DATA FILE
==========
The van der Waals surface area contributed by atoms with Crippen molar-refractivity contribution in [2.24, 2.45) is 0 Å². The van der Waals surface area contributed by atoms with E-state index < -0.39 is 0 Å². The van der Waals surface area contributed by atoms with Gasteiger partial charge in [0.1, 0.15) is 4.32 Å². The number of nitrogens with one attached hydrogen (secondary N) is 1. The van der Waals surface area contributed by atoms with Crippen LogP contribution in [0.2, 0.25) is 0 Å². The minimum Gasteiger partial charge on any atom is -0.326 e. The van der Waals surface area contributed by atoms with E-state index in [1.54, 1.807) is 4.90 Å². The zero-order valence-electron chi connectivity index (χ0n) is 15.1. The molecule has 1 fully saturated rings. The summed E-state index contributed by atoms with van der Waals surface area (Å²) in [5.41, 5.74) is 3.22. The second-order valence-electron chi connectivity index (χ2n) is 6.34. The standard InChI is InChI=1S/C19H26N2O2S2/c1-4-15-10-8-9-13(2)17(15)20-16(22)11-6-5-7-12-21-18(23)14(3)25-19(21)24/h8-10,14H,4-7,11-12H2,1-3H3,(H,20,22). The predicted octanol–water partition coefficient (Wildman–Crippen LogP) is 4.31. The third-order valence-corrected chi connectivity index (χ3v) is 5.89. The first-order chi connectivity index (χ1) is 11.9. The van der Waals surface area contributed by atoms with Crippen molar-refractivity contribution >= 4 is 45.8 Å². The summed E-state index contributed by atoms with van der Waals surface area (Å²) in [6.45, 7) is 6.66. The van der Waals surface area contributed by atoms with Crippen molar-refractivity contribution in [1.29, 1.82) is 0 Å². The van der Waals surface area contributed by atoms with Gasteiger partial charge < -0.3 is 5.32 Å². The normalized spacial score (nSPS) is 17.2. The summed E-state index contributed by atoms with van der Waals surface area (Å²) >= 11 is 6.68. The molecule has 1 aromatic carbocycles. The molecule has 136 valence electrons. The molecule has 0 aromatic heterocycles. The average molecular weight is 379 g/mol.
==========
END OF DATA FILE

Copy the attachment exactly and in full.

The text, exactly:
The van der Waals surface area contributed by atoms with Crippen molar-refractivity contribution in [2.24, 2.45) is 0 Å². The van der Waals surface area contributed by atoms with E-state index < -0.39 is 0 Å². The van der Waals surface area contributed by atoms with Gasteiger partial charge in [0.1, 0.15) is 4.32 Å². The number of nitrogens with one attached hydrogen (secondary N) is 1. The van der Waals surface area contributed by atoms with Crippen LogP contribution in [0.2, 0.25) is 0 Å². The minimum Gasteiger partial charge on any atom is -0.326 e. The van der Waals surface area contributed by atoms with E-state index in [1.54, 1.807) is 4.90 Å². The zero-order valence-electron chi connectivity index (χ0n) is 15.1. The molecule has 1 fully saturated rings. The summed E-state index contributed by atoms with van der Waals surface area (Å²) in [5.41, 5.74) is 3.22. The second-order valence-electron chi connectivity index (χ2n) is 6.34. The standard InChI is InChI=1S/C19H26N2O2S2/c1-4-15-10-8-9-13(2)17(15)20-16(22)11-6-5-7-12-21-18(23)14(3)25-19(21)24/h8-10,14H,4-7,11-12H2,1-3H3,(H,20,22). The predicted octanol–water partition coefficient (Wildman–Crippen LogP) is 4.31. The third-order valence-corrected chi connectivity index (χ3v) is 5.89. The first-order chi connectivity index (χ1) is 11.9. The van der Waals surface area contributed by atoms with Crippen molar-refractivity contribution >= 4 is 45.8 Å². The summed E-state index contributed by atoms with van der Waals surface area (Å²) in [6.45, 7) is 6.66. The van der Waals surface area contributed by atoms with Crippen molar-refractivity contribution in [1.29, 1.82) is 0 Å². The van der Waals surface area contributed by atoms with Gasteiger partial charge < -0.3 is 5.32 Å². The normalized spacial score (nSPS) is 17.2. The summed E-state index contributed by atoms with van der Waals surface area (Å²) >= 11 is 6.68. The molecule has 1 aromatic carbocycles. The molecule has 136 valence electrons. The molecule has 0 aromatic heterocycles. The average molecular weight is 379 g/mol.